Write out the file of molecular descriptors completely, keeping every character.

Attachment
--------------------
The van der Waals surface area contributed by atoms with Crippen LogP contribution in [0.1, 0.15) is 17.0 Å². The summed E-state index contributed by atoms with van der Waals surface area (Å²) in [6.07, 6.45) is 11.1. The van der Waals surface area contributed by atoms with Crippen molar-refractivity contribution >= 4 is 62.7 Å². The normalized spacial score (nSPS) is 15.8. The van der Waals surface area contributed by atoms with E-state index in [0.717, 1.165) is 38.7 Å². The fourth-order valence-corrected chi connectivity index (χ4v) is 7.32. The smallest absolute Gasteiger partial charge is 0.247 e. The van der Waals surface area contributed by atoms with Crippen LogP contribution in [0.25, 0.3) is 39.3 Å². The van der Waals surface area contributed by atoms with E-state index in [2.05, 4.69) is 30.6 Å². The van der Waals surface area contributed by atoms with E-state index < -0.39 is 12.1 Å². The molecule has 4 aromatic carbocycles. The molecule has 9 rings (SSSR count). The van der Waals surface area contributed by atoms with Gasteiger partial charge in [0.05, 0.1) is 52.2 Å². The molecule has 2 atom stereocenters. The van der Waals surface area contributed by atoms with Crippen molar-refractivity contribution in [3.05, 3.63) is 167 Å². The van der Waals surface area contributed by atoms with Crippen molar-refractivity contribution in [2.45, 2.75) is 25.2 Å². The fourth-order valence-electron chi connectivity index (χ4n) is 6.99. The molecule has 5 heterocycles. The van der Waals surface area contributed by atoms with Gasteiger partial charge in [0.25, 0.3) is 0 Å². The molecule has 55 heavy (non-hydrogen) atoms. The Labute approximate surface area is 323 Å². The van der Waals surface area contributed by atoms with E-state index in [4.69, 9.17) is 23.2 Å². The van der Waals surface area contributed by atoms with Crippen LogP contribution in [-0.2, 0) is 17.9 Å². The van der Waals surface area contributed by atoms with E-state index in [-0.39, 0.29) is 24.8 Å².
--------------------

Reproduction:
The van der Waals surface area contributed by atoms with Crippen LogP contribution in [0.1, 0.15) is 17.0 Å². The summed E-state index contributed by atoms with van der Waals surface area (Å²) in [6.07, 6.45) is 11.1. The van der Waals surface area contributed by atoms with Crippen molar-refractivity contribution >= 4 is 62.7 Å². The normalized spacial score (nSPS) is 15.8. The van der Waals surface area contributed by atoms with E-state index in [0.717, 1.165) is 38.7 Å². The fourth-order valence-corrected chi connectivity index (χ4v) is 7.32. The smallest absolute Gasteiger partial charge is 0.247 e. The van der Waals surface area contributed by atoms with Crippen LogP contribution in [0.25, 0.3) is 39.3 Å². The van der Waals surface area contributed by atoms with E-state index in [2.05, 4.69) is 30.6 Å². The van der Waals surface area contributed by atoms with E-state index < -0.39 is 12.1 Å². The molecule has 4 aromatic carbocycles. The molecule has 9 rings (SSSR count). The van der Waals surface area contributed by atoms with Gasteiger partial charge in [0.05, 0.1) is 52.2 Å². The molecule has 2 atom stereocenters. The van der Waals surface area contributed by atoms with Crippen molar-refractivity contribution in [3.05, 3.63) is 167 Å². The van der Waals surface area contributed by atoms with Crippen molar-refractivity contribution in [2.45, 2.75) is 25.2 Å². The fourth-order valence-electron chi connectivity index (χ4n) is 6.99. The molecule has 5 heterocycles. The van der Waals surface area contributed by atoms with Gasteiger partial charge in [0.25, 0.3) is 0 Å². The molecule has 55 heavy (non-hydrogen) atoms. The Labute approximate surface area is 323 Å². The van der Waals surface area contributed by atoms with E-state index in [4.69, 9.17) is 23.2 Å². The van der Waals surface area contributed by atoms with Crippen LogP contribution in [-0.2, 0) is 17.9 Å². The van der Waals surface area contributed by atoms with E-state index in [-0.39, 0.29) is 24.8 Å².